A speed limit. Five years past half a century. LV. Double nickels.
And today, my age. I finally qualify for the 10% senior discount at Jiffy Lube.
I remember when 55 seemed really old. Right now it feels like the prime of life. What does a 55 year old worship leader think about? Here’s a sample…
1. The years I have left for fruitful ministry are dwindling.
Used to be I never thought much about death. Now I think about it at least weekly. Life is short, and it keeps getting shorter. I estimate I have between 10-20 more years of fruitful ministry, Lord willing. Then again, I may not live to see 2011. A lot to accomplish before I’m done, though. Songs to write, messages to preach, albums to produce. Maybe another book or two. And then I get to see the face of my Redeemer. So I keep running the race.
2. Now’s the time to influence the next generation.
These years aren’t about me (were they ever?). I want to spend more time helping younger musicians and leaders grow in their godliness, gifts, and influence. I’m hoping to offer an study/internship next fall for a few guys, and in the mean time trying to spend more regular time with twenty-something potential leaders. I don’t want to act like I have nothing to learn from the next generation, and I want to do everything I can to help them avoid some of the mistakes I’ve made. So I mentor.
3. Relationships and the local church matter.
It’s never just about “my ministry.” It’s always about what part of the body I am, how I fit in with the rest of the body, and how I do my part to make the body function well. That means I make sure I have close friends at every stage of life who I’m walking out life with, who will encourage, counsel, challenge, support, correct, and pray for me. So I sink my roots deep in the church.
4. God has often used books (or sentences in those books) to change my life.
I can trace much of my thinking about life and worship to individual sentences in books I’ve read over the years, starting of course, with Scripture. Other books have included Music Through the Eyes of Faith by Harold Best, Desiring God by John Piper, Engaging with God by David Peterson, and Valley of Vision. There are many more. If I get one perspective-altering thought from a book, that’s time well invested. So I read.
5. Music can become boring—Jesus can’t.
It’s not the latest songs, creative arrangements, or unique sounds that make corporate worship amazing and awe-inspiring. It’s a clear and compelling picture of Jesus Christ, the only Savior of the world. As long as I have that understanding, leading songs will never become routine or banal, and my worship of God will never be dependent on musical innovation. So I value truth over tunes.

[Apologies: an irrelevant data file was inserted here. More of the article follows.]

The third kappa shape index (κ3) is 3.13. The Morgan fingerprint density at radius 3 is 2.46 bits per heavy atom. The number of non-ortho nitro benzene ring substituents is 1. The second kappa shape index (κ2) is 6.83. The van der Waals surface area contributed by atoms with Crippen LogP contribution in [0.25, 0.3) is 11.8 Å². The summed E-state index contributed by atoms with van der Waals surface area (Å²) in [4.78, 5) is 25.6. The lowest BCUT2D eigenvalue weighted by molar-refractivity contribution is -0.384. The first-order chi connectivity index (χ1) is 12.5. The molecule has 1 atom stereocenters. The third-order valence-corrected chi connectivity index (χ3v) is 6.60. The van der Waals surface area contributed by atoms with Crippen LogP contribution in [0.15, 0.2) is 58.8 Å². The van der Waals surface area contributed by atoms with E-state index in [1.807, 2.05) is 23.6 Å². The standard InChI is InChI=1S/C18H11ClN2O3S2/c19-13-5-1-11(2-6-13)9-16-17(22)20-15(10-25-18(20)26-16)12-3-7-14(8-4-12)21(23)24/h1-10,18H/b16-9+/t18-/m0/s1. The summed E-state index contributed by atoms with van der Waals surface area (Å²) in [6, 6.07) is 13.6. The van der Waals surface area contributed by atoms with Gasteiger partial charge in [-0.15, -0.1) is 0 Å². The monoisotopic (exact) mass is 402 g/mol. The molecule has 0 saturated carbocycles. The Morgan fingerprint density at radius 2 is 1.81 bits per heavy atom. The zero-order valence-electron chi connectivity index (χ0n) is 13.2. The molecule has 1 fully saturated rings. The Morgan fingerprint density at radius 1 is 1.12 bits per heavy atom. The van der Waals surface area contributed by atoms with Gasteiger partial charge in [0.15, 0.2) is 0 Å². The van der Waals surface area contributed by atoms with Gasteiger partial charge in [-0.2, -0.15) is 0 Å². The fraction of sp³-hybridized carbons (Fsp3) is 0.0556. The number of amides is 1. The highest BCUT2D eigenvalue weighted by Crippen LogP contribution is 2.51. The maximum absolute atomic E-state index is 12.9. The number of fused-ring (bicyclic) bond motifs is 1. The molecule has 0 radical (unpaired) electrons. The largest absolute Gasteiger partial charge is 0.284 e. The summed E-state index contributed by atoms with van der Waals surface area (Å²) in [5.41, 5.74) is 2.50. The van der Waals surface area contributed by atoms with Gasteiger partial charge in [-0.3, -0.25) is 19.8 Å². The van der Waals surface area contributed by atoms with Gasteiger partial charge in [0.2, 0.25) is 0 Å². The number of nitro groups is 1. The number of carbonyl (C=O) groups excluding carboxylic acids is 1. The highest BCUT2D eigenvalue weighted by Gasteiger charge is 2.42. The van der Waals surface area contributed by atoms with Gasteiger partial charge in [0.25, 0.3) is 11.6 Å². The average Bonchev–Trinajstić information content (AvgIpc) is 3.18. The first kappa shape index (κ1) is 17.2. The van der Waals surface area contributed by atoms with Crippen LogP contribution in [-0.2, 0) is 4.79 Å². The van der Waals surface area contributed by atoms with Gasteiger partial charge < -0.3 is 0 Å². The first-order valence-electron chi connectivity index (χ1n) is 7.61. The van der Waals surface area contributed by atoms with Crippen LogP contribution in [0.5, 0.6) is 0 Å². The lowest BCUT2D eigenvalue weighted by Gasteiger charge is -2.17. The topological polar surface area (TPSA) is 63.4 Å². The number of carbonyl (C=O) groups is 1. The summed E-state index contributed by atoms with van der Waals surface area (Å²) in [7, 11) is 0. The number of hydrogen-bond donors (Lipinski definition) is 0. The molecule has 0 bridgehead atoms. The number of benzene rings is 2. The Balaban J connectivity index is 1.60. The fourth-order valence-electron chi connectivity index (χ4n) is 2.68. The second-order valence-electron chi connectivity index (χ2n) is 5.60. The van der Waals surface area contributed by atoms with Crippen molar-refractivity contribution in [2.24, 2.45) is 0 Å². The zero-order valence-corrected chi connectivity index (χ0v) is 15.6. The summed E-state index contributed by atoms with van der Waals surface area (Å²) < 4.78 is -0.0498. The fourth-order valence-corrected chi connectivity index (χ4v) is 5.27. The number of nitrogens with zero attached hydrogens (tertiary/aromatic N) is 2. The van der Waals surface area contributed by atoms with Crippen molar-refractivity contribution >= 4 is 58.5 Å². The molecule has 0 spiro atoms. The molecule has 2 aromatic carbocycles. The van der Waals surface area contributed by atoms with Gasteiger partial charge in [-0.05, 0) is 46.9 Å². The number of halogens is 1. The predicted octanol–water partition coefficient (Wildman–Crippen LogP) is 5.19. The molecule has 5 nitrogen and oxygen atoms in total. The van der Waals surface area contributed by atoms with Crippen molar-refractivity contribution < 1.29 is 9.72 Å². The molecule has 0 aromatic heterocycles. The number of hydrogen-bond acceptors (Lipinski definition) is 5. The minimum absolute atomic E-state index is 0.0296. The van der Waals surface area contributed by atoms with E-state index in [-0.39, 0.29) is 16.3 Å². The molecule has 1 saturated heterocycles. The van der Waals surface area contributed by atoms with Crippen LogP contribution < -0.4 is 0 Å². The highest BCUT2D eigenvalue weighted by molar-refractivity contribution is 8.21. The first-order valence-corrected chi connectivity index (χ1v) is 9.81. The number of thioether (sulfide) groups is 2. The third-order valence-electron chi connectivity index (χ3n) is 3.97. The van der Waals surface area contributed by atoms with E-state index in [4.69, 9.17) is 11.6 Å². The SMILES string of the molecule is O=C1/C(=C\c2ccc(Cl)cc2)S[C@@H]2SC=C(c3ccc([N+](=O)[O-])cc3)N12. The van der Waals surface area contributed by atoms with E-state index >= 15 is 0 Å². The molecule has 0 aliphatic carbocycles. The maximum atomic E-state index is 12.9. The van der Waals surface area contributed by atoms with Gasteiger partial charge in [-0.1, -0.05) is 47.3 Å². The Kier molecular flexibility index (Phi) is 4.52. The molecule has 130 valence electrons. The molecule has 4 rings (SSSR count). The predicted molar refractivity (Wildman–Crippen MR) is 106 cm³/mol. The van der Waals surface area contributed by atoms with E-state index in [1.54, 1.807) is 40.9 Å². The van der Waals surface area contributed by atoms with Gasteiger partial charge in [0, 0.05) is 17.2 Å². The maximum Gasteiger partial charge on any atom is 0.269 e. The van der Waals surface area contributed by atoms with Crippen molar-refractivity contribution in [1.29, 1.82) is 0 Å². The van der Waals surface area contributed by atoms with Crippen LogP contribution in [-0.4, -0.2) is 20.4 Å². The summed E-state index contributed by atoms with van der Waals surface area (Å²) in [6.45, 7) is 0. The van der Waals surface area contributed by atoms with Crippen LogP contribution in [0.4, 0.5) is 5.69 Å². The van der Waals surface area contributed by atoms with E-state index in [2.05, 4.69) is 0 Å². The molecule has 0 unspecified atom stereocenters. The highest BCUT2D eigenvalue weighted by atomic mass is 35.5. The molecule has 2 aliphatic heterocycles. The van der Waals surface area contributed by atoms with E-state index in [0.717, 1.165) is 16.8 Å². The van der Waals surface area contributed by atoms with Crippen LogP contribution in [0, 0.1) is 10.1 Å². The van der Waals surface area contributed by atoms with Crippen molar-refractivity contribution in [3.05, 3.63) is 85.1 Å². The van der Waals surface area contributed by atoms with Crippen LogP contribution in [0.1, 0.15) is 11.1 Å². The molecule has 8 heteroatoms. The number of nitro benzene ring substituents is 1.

6. Worship leaders can be cool. Biblical worship can’t be.
By nature, “cool” describes something that the world esteems as hip, desirable, elitist, and perhaps elusive. Biblical worship is very un-hip, hated by the world’s value system, and a gracious gift from God to those he has redeemed. It involves magnifying the glory of Christ and minimizing our own glory. It means acknowledging our sinfulness before a holy God, expressing gratefulness for the substitutionary sacrifice of Christ for our sins, and responding in humble obedience to his commands. All very uncool activities. So, no need to worry that I’m twice as old as a lot of the people I lead corporate worship with.
7. Experience, planning, and skill are no substitute for the Holy Spirit.
Experiences have taught me a lot over the years. Planning ahead is a way of serving the people I lead. Skill is a vital component to leading worship effectively. But ultimately, only God’s Spirit can give people a knowledge of his glory in the face of Jesus Christ (2 Cor. 4:6). It doesn’t matter whether I’m leading 5 people or 5,000, my need for God’s empowering presence is the same. So I pray.
8. God isn’t seeking worship leaders; he’s seeking worshipers.
Since “worship leader” isn’t even a biblical term, I don’t want to find my identity in being one. I’m happy to use my musical gifts to draw people’s attention to the greatness of Christ, but there are plenty of other ways I can do that, too. Loving my wife, speaking kindly, being generous, sharing the gospel, caring for the poor, to name a few. In At the end of it all, the only ones worshiping God are bondservants (Rev. 22:3). So I seek to serve for the glory of God.
9. God only has redeemed sinners to work with.
None of the hype is to be believed. Everyone sins. There are no perfect leaders. No one, except Jesus, is worthy of emulation in every way. That includes me. When I was younger I thought I was a lot more godly than I think I am now. Maybe I’ve been backsliding all these years. Or maybe I just have a more realistic view of myself. And in spite of it all, God has mercifully given his Son to pay for all my sins, and graciously brought fruit through my life for his glory. Amazing grace.
Looking forward to whatever the Lord has in store for me in my remaining years, and want to say with Paul:
It is my eager expectation and hope that I will not be at all ashamed, but that with full courage now as always Christ will be honored in my body, whether by life or by death (Phil. 1:20).
Whatever your age, I pray that’s your desire too.
(And if you’re interested, here’s the post I wrote when I turned 52.)
(Photo courtesy of shutterstock.com)